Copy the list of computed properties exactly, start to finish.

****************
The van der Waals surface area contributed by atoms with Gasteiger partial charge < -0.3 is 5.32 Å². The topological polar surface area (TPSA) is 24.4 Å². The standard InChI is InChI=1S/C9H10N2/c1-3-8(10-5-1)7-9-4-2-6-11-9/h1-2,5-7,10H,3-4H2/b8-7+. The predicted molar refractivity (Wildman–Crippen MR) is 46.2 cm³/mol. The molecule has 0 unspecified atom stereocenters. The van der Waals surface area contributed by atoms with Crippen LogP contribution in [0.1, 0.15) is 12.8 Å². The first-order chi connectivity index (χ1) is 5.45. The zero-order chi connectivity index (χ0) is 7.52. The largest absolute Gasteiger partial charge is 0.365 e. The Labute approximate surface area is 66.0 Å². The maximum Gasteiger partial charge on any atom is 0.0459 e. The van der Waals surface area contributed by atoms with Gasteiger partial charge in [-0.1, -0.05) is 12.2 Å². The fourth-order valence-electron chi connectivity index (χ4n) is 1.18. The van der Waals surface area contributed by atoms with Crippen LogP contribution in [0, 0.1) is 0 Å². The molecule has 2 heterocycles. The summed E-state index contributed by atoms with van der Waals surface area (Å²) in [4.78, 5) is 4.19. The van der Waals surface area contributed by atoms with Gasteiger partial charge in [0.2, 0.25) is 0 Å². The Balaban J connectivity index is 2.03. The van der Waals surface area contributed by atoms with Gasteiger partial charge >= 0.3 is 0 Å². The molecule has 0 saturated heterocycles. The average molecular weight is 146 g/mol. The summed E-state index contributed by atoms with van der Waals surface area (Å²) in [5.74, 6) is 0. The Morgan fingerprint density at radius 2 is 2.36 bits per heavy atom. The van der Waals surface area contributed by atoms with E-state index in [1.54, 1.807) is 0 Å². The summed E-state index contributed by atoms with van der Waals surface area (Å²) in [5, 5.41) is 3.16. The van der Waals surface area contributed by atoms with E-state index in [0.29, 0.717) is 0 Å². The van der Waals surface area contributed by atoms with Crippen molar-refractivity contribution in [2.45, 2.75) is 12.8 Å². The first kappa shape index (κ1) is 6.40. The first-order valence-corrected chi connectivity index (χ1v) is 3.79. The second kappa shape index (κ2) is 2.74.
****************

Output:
The van der Waals surface area contributed by atoms with Gasteiger partial charge < -0.3 is 5.32 Å². The topological polar surface area (TPSA) is 24.4 Å². The standard InChI is InChI=1S/C9H10N2/c1-3-8(10-5-1)7-9-4-2-6-11-9/h1-2,5-7,10H,3-4H2/b8-7+. The predicted molar refractivity (Wildman–Crippen MR) is 46.2 cm³/mol. The molecule has 0 unspecified atom stereocenters. The van der Waals surface area contributed by atoms with Crippen LogP contribution in [0.1, 0.15) is 12.8 Å². The first-order chi connectivity index (χ1) is 5.45. The zero-order chi connectivity index (χ0) is 7.52. The largest absolute Gasteiger partial charge is 0.365 e. The Labute approximate surface area is 66.0 Å². The maximum Gasteiger partial charge on any atom is 0.0459 e. The van der Waals surface area contributed by atoms with Gasteiger partial charge in [-0.1, -0.05) is 12.2 Å². The fourth-order valence-electron chi connectivity index (χ4n) is 1.18. The van der Waals surface area contributed by atoms with Crippen LogP contribution in [0, 0.1) is 0 Å². The molecule has 2 heterocycles. The summed E-state index contributed by atoms with van der Waals surface area (Å²) in [4.78, 5) is 4.19. The van der Waals surface area contributed by atoms with Gasteiger partial charge in [0.2, 0.25) is 0 Å². The Balaban J connectivity index is 2.03. The van der Waals surface area contributed by atoms with Gasteiger partial charge >= 0.3 is 0 Å². The molecule has 0 saturated heterocycles. The average molecular weight is 146 g/mol. The summed E-state index contributed by atoms with van der Waals surface area (Å²) in [5.74, 6) is 0. The Morgan fingerprint density at radius 2 is 2.36 bits per heavy atom. The van der Waals surface area contributed by atoms with E-state index in [1.54, 1.807) is 0 Å². The summed E-state index contributed by atoms with van der Waals surface area (Å²) in [5, 5.41) is 3.16. The van der Waals surface area contributed by atoms with E-state index in [0.29, 0.717) is 0 Å². The van der Waals surface area contributed by atoms with Crippen molar-refractivity contribution in [2.45, 2.75) is 12.8 Å². The first kappa shape index (κ1) is 6.40. The first-order valence-corrected chi connectivity index (χ1v) is 3.79. The second kappa shape index (κ2) is 2.74.